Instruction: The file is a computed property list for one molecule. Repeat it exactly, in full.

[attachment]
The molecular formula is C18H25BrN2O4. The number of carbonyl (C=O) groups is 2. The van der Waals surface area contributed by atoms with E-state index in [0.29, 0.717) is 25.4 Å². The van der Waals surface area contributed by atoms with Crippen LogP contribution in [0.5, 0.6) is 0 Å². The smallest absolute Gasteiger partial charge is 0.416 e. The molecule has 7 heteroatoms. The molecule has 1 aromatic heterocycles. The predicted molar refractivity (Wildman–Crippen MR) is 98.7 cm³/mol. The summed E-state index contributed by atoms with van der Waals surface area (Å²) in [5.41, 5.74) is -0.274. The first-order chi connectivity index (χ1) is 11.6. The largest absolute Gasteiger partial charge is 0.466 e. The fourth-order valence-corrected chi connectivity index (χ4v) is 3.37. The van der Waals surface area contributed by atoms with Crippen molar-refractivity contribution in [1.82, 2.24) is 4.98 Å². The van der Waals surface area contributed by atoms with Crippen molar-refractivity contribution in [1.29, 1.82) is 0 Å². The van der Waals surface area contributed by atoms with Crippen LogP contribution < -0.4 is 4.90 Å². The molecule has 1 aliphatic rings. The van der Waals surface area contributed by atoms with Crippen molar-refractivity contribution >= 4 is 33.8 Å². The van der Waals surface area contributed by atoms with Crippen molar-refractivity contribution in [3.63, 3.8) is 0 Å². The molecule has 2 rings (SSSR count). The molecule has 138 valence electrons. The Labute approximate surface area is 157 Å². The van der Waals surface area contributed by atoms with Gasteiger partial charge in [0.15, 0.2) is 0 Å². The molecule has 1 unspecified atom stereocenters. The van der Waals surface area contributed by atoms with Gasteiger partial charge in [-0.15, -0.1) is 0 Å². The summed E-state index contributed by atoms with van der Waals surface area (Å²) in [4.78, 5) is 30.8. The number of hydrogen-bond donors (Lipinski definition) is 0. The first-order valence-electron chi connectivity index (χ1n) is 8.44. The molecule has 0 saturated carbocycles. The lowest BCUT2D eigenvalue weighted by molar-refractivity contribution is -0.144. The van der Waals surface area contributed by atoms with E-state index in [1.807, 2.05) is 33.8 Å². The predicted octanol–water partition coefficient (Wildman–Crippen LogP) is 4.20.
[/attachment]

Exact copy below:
The molecular formula is C18H25BrN2O4. The number of carbonyl (C=O) groups is 2. The van der Waals surface area contributed by atoms with E-state index in [0.29, 0.717) is 25.4 Å². The van der Waals surface area contributed by atoms with Crippen LogP contribution in [0.5, 0.6) is 0 Å². The smallest absolute Gasteiger partial charge is 0.416 e. The molecule has 7 heteroatoms. The molecule has 1 aromatic heterocycles. The predicted molar refractivity (Wildman–Crippen MR) is 98.7 cm³/mol. The summed E-state index contributed by atoms with van der Waals surface area (Å²) in [5.41, 5.74) is -0.274. The first-order chi connectivity index (χ1) is 11.6. The largest absolute Gasteiger partial charge is 0.466 e. The fourth-order valence-corrected chi connectivity index (χ4v) is 3.37. The van der Waals surface area contributed by atoms with Crippen molar-refractivity contribution in [1.82, 2.24) is 4.98 Å². The van der Waals surface area contributed by atoms with Crippen molar-refractivity contribution in [1.29, 1.82) is 0 Å². The van der Waals surface area contributed by atoms with Crippen LogP contribution < -0.4 is 4.90 Å². The molecule has 1 aliphatic rings. The van der Waals surface area contributed by atoms with Crippen molar-refractivity contribution >= 4 is 33.8 Å². The van der Waals surface area contributed by atoms with Crippen molar-refractivity contribution in [3.63, 3.8) is 0 Å². The molecule has 2 rings (SSSR count). The molecule has 138 valence electrons. The Labute approximate surface area is 157 Å². The van der Waals surface area contributed by atoms with Gasteiger partial charge in [0.15, 0.2) is 0 Å². The molecule has 1 unspecified atom stereocenters. The van der Waals surface area contributed by atoms with Gasteiger partial charge in [-0.15, -0.1) is 0 Å². The summed E-state index contributed by atoms with van der Waals surface area (Å²) in [4.78, 5) is 30.8. The number of hydrogen-bond donors (Lipinski definition) is 0. The first-order valence-electron chi connectivity index (χ1n) is 8.44. The molecule has 0 saturated carbocycles. The lowest BCUT2D eigenvalue weighted by molar-refractivity contribution is -0.144. The van der Waals surface area contributed by atoms with E-state index in [1.807, 2.05) is 33.8 Å². The predicted octanol–water partition coefficient (Wildman–Crippen LogP) is 4.20.